DOI: 10.1242/jeb.245392 ISSN: 0022-0949

‘Distributed’ vision and the architecture of animal visual systems

Lauren Sumner-Rooney
  • Insect Science
  • Molecular Biology
  • Animal Science and Zoology
  • Aquatic Science
  • Physiology
  • Ecology, Evolution, Behavior and Systematics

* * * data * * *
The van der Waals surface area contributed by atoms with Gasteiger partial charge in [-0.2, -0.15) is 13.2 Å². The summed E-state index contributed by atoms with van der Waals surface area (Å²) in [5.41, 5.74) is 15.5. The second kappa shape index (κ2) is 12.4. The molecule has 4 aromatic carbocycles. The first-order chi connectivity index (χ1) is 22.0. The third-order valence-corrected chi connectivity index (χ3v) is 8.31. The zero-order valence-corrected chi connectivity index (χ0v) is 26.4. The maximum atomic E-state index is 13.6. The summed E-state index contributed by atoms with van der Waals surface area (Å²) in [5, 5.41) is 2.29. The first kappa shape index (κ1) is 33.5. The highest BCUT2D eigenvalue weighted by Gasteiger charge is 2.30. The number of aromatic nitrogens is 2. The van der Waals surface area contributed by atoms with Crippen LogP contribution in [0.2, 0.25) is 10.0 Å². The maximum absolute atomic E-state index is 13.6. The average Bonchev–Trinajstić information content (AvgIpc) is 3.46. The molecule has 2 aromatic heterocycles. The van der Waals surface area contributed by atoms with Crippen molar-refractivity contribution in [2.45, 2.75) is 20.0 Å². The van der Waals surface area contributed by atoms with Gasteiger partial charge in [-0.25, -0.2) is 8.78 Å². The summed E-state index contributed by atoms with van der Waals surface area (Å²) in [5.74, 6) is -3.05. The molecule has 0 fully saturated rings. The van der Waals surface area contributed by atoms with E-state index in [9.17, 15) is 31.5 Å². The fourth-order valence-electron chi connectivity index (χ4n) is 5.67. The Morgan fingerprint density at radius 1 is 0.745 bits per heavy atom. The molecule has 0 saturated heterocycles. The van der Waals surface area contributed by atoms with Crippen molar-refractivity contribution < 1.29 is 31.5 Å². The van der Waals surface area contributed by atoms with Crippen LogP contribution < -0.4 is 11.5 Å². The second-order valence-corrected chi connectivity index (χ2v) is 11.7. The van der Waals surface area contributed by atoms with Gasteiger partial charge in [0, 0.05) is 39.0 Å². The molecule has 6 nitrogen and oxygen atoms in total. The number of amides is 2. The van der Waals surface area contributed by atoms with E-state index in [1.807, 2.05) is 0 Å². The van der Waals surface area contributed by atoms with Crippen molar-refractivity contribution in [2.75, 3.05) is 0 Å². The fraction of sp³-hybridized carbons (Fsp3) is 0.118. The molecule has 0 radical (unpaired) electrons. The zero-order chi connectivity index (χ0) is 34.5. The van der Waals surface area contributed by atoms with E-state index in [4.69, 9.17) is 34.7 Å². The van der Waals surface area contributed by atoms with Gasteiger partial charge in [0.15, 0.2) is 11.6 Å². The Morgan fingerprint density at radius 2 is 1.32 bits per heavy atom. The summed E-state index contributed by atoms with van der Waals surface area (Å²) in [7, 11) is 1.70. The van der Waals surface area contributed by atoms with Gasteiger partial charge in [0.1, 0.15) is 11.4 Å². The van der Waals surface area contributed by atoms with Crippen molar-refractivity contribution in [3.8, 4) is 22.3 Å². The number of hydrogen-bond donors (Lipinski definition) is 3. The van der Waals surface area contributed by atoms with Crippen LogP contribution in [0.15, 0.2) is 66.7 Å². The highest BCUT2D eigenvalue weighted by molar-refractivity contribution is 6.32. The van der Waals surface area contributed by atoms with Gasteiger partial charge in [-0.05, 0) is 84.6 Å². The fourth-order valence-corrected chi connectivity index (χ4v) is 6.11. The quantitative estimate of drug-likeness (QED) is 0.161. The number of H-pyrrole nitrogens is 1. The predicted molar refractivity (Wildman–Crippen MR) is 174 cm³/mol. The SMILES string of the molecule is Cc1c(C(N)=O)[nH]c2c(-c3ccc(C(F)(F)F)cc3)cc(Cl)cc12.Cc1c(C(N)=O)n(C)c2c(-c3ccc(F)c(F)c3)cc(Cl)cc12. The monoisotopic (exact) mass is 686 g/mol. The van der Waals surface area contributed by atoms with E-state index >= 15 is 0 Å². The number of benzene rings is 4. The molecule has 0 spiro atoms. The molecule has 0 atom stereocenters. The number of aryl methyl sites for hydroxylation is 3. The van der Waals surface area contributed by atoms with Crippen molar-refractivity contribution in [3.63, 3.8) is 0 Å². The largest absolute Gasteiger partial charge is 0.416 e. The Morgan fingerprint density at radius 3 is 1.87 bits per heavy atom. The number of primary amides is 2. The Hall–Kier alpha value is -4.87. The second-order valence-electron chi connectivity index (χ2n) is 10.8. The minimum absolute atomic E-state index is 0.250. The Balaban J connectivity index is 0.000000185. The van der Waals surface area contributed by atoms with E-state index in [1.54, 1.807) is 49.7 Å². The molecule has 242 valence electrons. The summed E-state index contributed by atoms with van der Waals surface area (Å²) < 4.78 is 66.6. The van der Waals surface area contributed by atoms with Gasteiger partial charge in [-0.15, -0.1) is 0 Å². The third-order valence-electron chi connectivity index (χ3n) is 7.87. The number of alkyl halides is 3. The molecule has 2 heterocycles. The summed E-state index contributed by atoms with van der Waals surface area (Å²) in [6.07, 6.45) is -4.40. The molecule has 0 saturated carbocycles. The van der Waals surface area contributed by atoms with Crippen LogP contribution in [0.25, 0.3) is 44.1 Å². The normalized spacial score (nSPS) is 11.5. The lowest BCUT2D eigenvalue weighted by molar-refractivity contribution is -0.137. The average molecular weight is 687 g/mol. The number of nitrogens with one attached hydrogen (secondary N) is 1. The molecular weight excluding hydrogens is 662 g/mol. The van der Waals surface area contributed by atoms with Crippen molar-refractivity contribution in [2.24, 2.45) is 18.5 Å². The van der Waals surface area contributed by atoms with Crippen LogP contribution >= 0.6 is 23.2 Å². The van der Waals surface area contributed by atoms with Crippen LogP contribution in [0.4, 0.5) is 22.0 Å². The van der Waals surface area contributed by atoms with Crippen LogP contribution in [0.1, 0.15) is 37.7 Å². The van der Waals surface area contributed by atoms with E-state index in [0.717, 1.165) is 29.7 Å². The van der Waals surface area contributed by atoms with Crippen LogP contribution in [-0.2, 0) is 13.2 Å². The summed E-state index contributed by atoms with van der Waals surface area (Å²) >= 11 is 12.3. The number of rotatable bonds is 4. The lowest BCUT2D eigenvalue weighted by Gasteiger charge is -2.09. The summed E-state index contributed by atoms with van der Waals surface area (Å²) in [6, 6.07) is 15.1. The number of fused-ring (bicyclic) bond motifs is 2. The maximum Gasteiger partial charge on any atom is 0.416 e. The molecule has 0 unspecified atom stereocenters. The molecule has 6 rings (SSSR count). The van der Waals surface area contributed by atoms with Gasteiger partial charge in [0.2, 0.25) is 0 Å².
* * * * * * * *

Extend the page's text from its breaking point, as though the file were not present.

More than a century of research, of which JEB has published a substantial selection, has highlighted the rich diversity of animal eyes. From these studies have emerged numerous examples of visual systems that depart from our own familiar blueprint, a single pair of lateral cephalic eyes. It is now clear that such departures are common, widespread and highly diverse, reflecting a variety of different eye types, visual abilities and architectures. Many of these examples have been described as ‘distributed’ visual systems, but this includes several fundamentally different systems. Here, I re-examine this term, suggest a new framework within which to evaluate visual system distribution in both spatial and functional senses, and propose a roadmap for future work. The various architectures covered by this term reflect three broad strategies that offer different opportunities and require different approaches for study: the duplication of functionally identical eyes, the expression of multiple, functionally distinct eye types in parallel and the use of dispersed photoreceptors to mediate visual behaviour without eyes. Within this context, I explore some of the possible implications of visual system architecture for how visual information is collected and integrated, which has remained conceptually challenging in systems with a large degree of spatial and/or functional distribution. I highlight two areas that should be prioritised in future investigations: the whole-organism approach to behaviour and signal integration, and the evolution of visual system architecture across Metazoa. Recent advances have been made in both areas, through well-designed ethological experiments and the deployment of molecular tools.

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